OLDIE CAM­PAIGN­ERS OF THE YEAR

The Oldie - - MEDIA MATTERS - Michael Coveney Harry Mount

‘Dubs was evac­u­ated from Prague, newly in­vaded by the Nazis, on kinder­trans­port’

Chil­dren, es­pe­cially lit­tle princes, get a raw deal in Shake­speare’s Richard III, not least from their par­ents. Queen Mar­garet un­leashes a vol­ley of jus­ti­fi­able abuse against her son’s killer as he si­dles mur­der­ously to­wards Bos­worth Field. It’s usu­ally a noisy out­burst but, in her most re­cent stage ap­pear­ance, at the Almeida The­atre in north Lon­don, Vanessa Red­grave was more ghostly than venge­ful, more de­ranged than dev­il­ish, bot­tle-feed­ing a baby doll as if mourn­ing the en­tire in­fant species.

She’s an ac­tress who holds a sheet of glass to her soul. In tragic roles, es­pe­cially, she is a con­duit of all our sor­rows and losses. That baby doll was her ‘lost’ son, ev­ery­one’s lost child – her own daugh­ter, Natasha Richard­son, died in an ac­ci­dent eight years ago – and she be­comes a re­ver­ber­at­ing spokesper­son for all be­reaved hu­man­ity.

In the tragic scan­dal of the child refugees, her an­guish and con­cern is at one with Queen Mar­garet’s or with He­cuba’s (a grief-stricken role she in­hab­ited with over­whelm­ing éclat ten years ago), or in­deed with Vo­lum­nia, be­seech­ing her ban­ished son Co­ri­olanus to spare the cit­i­zens of his home town in Ralph Fi­ennes’s great 2011 movie.

In real life, Red­grave re­mem­bers wartime evac­u­a­tion in Bri­tain. Her part­ner in im­pas­sioned protest, Lord Alf Dubs, was evac­u­ated from Prague, newly in­vaded by the Nazis, on the kinder­trans­port. His cam­paign with Red­grave, to do some­thing about unac­com­pa­nied child refugees in Calais and else­where, led first to a huge pub­lic pe­ti­tion and se­condly to his amend­ment to the Im­mi­gra­tion Act of 2016, of­fer­ing such chil­dren safe pas­sage to Bri­tain, an en­treaty ac­cepted by the Govern­ment in prin­ci­ple and in prac­tice.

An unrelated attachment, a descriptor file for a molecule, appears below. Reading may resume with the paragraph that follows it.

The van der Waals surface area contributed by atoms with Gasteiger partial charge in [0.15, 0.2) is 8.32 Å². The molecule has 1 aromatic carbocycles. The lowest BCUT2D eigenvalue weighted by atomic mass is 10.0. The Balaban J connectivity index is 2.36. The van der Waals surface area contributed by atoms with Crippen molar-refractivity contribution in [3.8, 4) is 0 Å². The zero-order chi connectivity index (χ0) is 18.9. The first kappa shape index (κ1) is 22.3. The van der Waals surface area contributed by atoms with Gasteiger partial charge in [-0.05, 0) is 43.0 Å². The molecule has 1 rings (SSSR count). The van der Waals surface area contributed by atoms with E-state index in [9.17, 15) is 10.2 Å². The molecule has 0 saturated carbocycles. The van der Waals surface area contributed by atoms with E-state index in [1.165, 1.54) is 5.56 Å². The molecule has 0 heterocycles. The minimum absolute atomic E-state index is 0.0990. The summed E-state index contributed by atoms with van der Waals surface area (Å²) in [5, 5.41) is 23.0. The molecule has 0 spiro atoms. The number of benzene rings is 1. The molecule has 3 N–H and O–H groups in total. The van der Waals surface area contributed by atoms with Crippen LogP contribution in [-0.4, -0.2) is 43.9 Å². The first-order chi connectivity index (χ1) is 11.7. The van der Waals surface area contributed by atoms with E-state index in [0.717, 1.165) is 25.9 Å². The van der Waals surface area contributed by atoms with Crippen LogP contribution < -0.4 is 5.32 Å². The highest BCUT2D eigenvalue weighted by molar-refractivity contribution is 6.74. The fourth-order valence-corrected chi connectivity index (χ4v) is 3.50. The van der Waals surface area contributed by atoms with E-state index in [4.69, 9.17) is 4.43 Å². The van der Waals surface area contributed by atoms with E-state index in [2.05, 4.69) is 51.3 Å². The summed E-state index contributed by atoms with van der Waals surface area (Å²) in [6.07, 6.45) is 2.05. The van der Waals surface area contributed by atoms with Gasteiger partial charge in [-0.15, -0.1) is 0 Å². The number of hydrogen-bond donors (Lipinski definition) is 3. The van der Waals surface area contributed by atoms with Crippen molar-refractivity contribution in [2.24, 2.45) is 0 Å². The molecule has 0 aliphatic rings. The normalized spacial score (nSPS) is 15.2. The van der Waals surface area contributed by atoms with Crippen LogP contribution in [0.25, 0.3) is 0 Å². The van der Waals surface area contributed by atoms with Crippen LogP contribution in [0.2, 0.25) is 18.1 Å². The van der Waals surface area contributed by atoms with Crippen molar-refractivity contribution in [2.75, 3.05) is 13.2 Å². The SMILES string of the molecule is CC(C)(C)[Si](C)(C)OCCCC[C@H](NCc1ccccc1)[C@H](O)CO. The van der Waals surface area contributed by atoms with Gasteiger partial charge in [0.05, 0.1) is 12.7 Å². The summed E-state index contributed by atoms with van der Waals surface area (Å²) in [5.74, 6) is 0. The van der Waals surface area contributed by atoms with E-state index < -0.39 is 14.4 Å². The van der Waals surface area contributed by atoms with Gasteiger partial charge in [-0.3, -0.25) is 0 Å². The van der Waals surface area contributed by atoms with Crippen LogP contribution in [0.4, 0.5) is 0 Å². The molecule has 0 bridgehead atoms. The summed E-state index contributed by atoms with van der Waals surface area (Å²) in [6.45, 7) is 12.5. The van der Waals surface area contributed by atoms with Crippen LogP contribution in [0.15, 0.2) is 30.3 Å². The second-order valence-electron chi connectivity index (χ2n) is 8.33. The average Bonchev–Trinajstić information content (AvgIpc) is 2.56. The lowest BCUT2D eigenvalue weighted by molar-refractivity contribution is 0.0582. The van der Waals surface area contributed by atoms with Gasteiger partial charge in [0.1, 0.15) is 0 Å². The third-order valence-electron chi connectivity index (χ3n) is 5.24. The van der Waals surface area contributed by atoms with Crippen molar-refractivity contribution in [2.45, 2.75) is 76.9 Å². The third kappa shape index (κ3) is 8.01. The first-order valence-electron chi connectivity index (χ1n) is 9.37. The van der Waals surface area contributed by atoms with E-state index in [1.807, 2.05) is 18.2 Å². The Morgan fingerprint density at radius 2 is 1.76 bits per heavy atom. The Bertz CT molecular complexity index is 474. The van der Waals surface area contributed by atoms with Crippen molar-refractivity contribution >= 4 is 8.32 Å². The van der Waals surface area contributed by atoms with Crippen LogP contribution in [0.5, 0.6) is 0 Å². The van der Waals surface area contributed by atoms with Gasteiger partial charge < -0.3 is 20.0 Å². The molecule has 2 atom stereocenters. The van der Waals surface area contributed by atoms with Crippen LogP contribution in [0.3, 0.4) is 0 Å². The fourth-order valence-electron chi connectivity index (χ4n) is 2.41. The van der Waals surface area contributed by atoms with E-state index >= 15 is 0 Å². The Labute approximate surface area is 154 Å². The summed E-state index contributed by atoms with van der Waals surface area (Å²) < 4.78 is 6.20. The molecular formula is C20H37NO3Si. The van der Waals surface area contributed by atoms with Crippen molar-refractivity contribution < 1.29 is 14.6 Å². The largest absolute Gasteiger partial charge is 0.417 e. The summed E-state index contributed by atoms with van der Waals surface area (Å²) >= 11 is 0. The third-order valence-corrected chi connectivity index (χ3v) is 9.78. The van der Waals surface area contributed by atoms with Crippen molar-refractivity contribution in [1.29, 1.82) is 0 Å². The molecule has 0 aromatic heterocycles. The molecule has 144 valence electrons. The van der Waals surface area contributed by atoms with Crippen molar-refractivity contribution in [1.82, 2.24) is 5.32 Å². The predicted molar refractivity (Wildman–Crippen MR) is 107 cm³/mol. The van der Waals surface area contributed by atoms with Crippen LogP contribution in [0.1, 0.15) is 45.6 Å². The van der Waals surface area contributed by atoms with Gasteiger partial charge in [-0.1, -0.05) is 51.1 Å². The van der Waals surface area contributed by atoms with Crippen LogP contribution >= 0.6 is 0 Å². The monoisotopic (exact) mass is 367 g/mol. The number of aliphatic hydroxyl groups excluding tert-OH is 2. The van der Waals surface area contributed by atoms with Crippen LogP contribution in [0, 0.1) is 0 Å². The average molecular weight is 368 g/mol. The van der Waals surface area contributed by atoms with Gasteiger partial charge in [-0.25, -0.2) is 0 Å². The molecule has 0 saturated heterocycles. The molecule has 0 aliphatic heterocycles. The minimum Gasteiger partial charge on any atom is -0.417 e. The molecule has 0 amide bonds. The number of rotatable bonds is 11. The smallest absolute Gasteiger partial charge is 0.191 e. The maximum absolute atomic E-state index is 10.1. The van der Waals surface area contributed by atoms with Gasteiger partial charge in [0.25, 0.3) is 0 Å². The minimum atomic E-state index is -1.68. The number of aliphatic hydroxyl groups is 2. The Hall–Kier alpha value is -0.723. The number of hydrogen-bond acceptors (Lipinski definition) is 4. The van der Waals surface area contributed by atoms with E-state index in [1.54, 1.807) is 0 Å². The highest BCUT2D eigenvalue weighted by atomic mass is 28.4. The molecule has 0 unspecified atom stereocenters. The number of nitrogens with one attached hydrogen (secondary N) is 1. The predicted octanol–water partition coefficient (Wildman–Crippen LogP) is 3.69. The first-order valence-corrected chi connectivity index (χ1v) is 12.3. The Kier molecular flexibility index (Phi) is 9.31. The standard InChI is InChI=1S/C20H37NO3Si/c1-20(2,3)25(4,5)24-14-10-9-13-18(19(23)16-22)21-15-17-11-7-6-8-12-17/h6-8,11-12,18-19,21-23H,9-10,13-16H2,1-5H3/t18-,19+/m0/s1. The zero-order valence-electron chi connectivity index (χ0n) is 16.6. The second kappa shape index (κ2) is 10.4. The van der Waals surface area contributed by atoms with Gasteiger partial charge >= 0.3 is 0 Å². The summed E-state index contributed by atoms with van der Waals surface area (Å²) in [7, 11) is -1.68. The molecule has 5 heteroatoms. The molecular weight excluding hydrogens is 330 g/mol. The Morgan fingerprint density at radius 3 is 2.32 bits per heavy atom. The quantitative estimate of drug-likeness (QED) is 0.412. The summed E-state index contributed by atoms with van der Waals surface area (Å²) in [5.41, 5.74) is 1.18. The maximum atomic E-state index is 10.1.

Dubs was as­ton­ished when, in Fe­bru­ary, the Govern­ment sud­denly axed the pol­icy.

Set­tling in Bri­tain, Dubs was ed­u­cated at the LSE and has since de­voted his po­lit­i­cal ca­reer, in lo­cal coun­cils and in Par­lia­ment – as a Labour MP for Bat­tersea from 1979 to 1987, and as a life peer since 1994 – to an area health au­thor­ity, a men­tal health trust, the Broad­cast­ing Stan­dards Com­mis­sion (which he chaired) and the Bri­tish Hu­man­ist As­so­ci­a­tion.

His adop­tion of causes is no more a self-con­scious tac­tic than is Red­grave’s of a par­tic­u­lar role; it’s a con­tin­u­a­tion of con­cern at the way of the world and a de­sire to do some­thing about it.

In Red­grave’s case, crit­ics failed to un­der­stand that the source of her ex­tra­or­di­nary power, the strength of the beam she ra­di­ates, was al­ways her po­lit­i­cal con­vic­tion. But, with pass­ing years, her rage and her up­set seem in­creas­ingly rea­son­able, her Trot­skyite fa­nati­cism, if that’s what it was, now cloaked in a cloud of em­pa­thy and hu­man­i­tar­ian gen­eros­ity of spirit, on and off stage.

Red Vanessa and her loonies, as Bernard Levin, who adored her act­ing, was wont to call them, were re­placed in our lex­i­con by the all-pur­pose ‘Left-wing luvvies’ tag. Today, her ac­tivism can more eas­ily be seen, cer­tainly with re­gard to the child refugees, as the stuff of com­mon de­cency and an ex­am­ple to all. And the same must be said of the af­fa­ble, mod­est Lord Dubs, Vanessa’s other and, she would no doubt say, bet­ter ’Alf.

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